As the EU member states already support full decarbonisation of international shipping by 2050 in the IMO, setting this target at home would also strengthen the EU’s position globally and drive progress towards global regulation.

Secondly, EU policymakers should set a target of at least five percent scalable zero-emission fuels (SZEFs) used in shipping activities covered by EU regulation by 2030.

Hydrogen-derived fuels from net-zero emission sources have the biggest long-term potential for scale and should be a priority within the future fuel mix, which also needs to be backed by strong standards that ensure full lifecycle climate benefits.

Getting to five percent SZEFs will begin to drive down costs and – in combination with a high price on carbon – help make the ensuing rapid scale-up and uptake of SZEFs commercially viable by 2030, thus making the 2050 energy transition end date within reach.

Thirdly, EU policymakers should use EU ETS revenue from shipping to invest in SZEFs, zero-emission vessels and the required infrastructure. Currently, there is a very large price gap between SZEFs and fossil fuels, which will remain even after including shipping in the EU ETS – thus preventing the production and commercial viability of cleaner alternative fuels.

However, the EU could earmark part of the total ETS revenue from shipping emissions of around €5 billion annually to bridge the cost gap in the production and uptake of five percent SZEFs by 2030, as well as facilitate capital investments in zero-emission vessels and fuel infrastructure.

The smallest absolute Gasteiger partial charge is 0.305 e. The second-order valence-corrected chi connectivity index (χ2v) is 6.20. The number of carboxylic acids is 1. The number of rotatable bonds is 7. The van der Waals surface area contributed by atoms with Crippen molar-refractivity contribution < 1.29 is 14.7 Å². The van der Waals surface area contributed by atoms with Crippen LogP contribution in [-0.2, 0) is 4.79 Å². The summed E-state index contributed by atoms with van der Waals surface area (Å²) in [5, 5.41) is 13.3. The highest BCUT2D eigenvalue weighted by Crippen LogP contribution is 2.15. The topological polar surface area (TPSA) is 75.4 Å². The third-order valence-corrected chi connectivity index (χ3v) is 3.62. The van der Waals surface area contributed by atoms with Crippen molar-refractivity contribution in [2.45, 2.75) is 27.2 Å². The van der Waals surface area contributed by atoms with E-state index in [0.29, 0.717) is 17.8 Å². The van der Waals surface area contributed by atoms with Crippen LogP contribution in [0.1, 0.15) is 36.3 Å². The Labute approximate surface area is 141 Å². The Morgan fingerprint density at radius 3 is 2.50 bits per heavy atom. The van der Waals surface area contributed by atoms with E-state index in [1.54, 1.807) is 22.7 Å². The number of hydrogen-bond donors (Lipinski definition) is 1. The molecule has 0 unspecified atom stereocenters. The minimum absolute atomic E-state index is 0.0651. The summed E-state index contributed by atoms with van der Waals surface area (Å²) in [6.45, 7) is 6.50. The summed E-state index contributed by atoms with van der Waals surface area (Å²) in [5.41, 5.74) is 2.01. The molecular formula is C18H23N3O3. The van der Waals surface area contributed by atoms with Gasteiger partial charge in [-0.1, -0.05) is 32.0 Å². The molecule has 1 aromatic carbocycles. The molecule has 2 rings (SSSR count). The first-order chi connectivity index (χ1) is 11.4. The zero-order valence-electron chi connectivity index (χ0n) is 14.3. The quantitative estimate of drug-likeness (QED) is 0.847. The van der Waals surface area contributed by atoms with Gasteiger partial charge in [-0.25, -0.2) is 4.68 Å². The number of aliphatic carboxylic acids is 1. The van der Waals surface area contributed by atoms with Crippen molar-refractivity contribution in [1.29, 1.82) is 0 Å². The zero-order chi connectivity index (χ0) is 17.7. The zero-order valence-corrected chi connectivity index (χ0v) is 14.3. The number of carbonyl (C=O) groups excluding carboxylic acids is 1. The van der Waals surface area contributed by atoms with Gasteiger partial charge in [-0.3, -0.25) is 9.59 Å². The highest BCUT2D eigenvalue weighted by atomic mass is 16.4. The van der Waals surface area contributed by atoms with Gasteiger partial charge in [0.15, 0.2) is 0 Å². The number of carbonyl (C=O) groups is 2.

With these critical steps, the EU will send a clear signal to all stakeholders in the maritime ecosystem – including shipping companies, energy companies, technology providers, cargo owners, investors, and ports – that full shipping decarbonisation is a challenge we can win.

This could help unlock massive investments and job opportunities in Europe and globally, as well as contribute to making the EU the leading global supplier of zero-emission shipping and fuel production technology.

The EU has a unique opportunity to catalyse the decarbonisation of international shipping. To fully seize this opportunity, EU policymakers should ensure that the ‘Fit for 55’ package is also fit for clean and zero-emission shipping by setting ambitious targets for 2030 and 2050 and stimulating the production and uptake of the technologies and the SZEFs that the sector needs.

If this is done, the EU can truly lead the way toward zero-emission shipping and position itself and European companies as leaders in the sustainable deployment of green hydrogen in the future.

This op-ed is signed by:

Hugo De Stoop, CEO, Euronav

Christian M. Ingerslev, CEO, Maersk Tankers

Poul Skjærbæk, head of innovation and products, Siemens Gamesa

Lasse Kristoffersen, CEO, Torvald Klaveness

Rasmus Bach Nielsen, global head of fuel decarbonisation, Trafigura

Murali Srinivasan, SVP Commercial, Yara Clean Ammonia

Dagmar Droogsma, AVP, European strategy & engagement, Environmental Defense Fund Europe

Kasper Søgaard, managing director, head of institutional strategy and development, Global Maritime Forum